The partial closure of the Channel Tunnel on Monday due to a power failure resulted in large numbers of illegal immigrants attempting to get into Britain. Lorries waiting in the long queues for a ferry, or for the tunnel to re-open, were surrounded by immigrants, according to The Local.
In some cases, individual lorries had several dozen illegals attempting to break into them at any one time. The situation descended into chaos because the immigrants have set-up permanent camps at Calais in France so that they can take any opportunity to enter the UK.
As previously reported on Breitbart London, the police in France have made efforts to clear these camps but there are so many illegal immigrants in the area that they have been unable to keep on top of it. The problem has been made worse by refugees from Syria attempting to enter the UK.
The tunnel has now fully reopened but it is unclear how many illegals successfully made it into the UK as a result of the chaos. It is likely that, because of the increased traffic at the ports, checks will have been less thorough than usual. The usual checks themselves have failed to stop thousands getting through. The main method of checking is a hand-held carbon dioxide meter that is put into the backs of lorries to check if there is anyone breathing inside.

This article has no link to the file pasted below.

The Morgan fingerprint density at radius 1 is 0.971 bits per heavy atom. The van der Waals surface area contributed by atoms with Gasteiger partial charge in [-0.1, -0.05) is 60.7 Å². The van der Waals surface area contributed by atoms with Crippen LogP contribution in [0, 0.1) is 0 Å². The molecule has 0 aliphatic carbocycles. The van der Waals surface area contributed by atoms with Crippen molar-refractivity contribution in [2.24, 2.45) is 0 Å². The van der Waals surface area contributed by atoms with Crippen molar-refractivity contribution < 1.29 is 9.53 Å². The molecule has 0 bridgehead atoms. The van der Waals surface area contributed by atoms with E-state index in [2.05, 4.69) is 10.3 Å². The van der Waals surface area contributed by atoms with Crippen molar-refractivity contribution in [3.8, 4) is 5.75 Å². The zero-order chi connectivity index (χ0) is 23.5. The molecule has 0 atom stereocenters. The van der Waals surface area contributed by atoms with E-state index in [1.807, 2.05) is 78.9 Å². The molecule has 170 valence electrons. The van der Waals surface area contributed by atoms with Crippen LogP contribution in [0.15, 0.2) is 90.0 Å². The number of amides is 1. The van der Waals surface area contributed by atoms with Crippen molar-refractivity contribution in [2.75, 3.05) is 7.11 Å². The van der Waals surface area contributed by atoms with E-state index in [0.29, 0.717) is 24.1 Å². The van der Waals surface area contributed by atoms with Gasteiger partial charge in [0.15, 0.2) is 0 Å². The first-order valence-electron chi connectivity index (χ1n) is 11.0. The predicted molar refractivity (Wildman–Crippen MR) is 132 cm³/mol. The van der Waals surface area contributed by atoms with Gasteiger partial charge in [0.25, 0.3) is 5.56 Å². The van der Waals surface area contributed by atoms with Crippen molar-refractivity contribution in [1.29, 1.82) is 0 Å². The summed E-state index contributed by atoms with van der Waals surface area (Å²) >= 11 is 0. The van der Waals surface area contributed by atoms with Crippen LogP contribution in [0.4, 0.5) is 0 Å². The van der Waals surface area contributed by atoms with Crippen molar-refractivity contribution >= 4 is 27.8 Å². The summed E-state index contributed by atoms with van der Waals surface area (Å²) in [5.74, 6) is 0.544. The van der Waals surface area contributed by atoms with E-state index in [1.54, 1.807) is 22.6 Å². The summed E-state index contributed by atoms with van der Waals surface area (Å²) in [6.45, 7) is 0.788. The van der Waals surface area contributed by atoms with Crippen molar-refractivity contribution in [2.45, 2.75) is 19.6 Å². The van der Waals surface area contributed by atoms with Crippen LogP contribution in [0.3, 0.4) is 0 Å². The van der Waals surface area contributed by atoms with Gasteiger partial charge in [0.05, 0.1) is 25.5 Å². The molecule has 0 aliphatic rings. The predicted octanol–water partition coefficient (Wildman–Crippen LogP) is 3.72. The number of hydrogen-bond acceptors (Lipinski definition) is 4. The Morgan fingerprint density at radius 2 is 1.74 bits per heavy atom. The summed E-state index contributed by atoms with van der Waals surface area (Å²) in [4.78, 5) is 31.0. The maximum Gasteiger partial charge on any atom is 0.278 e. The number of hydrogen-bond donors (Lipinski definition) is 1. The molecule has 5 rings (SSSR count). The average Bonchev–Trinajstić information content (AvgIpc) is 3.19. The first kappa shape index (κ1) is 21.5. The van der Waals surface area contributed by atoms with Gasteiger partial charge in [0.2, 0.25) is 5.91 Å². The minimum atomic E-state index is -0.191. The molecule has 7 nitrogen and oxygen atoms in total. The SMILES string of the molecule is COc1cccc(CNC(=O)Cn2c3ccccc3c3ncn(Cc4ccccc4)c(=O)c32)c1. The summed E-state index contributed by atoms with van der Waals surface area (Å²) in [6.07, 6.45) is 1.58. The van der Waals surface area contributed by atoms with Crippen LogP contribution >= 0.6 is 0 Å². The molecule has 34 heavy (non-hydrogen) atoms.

Lorry drivers can be fined large amounts for bringing illegal immigrants into the UK and very few break the law. The problem they have is that whenever they stop close to Calais the immigrants break into their vehicles. If they do not notice the break in they can become unwitting accessories to illegal immigration.
The way to avoid this is to remain parked in Calais for the minimum amount of time, something that was impossible during the Channel Tunnel closure. Some of them ended up in miles of stationary traffic just to get into the terminal.
The power failure in one of the tunnels caused a train to stop about a quarter of the way through its 50-kilometre length. This forced the 382 people on board to be evacuated into the service tunnel, which was build for emergencies. There are three tunnels in total, the two rail tunnels are each one way and the service tunnel in the middle.
A Eurotunnel spokesman said “Repairs took a long time as we had to change 800 metres of overhead lines in this section. An operation over such a distance in a confined space takes some time.”